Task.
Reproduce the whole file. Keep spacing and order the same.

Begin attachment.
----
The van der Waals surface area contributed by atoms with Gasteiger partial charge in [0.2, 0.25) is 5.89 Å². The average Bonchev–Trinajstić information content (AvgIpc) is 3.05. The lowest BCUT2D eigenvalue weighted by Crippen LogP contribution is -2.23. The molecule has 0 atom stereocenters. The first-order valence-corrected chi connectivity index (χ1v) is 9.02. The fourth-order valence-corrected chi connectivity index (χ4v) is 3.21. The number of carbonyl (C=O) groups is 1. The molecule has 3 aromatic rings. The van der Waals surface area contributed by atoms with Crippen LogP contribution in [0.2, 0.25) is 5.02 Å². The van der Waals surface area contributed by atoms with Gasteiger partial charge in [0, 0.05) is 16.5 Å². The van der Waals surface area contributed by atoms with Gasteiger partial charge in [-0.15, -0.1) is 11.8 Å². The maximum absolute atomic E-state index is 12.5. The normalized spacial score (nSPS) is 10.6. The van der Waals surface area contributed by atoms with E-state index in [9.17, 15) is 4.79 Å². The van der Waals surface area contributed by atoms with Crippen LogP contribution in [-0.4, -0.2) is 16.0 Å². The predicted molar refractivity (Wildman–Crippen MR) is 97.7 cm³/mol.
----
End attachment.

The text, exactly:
The van der Waals surface area contributed by atoms with Gasteiger partial charge in [0.2, 0.25) is 5.89 Å². The average Bonchev–Trinajstić information content (AvgIpc) is 3.05. The lowest BCUT2D eigenvalue weighted by Crippen LogP contribution is -2.23. The molecule has 0 atom stereocenters. The first-order valence-corrected chi connectivity index (χ1v) is 9.02. The fourth-order valence-corrected chi connectivity index (χ4v) is 3.21. The number of carbonyl (C=O) groups is 1. The molecule has 3 aromatic rings. The van der Waals surface area contributed by atoms with Crippen LogP contribution in [0.2, 0.25) is 5.02 Å². The van der Waals surface area contributed by atoms with Gasteiger partial charge in [0, 0.05) is 16.5 Å². The van der Waals surface area contributed by atoms with Gasteiger partial charge in [-0.15, -0.1) is 11.8 Å². The maximum absolute atomic E-state index is 12.5. The normalized spacial score (nSPS) is 10.6. The van der Waals surface area contributed by atoms with E-state index in [9.17, 15) is 4.79 Å². The van der Waals surface area contributed by atoms with Crippen LogP contribution in [-0.4, -0.2) is 16.0 Å². The predicted molar refractivity (Wildman–Crippen MR) is 97.7 cm³/mol.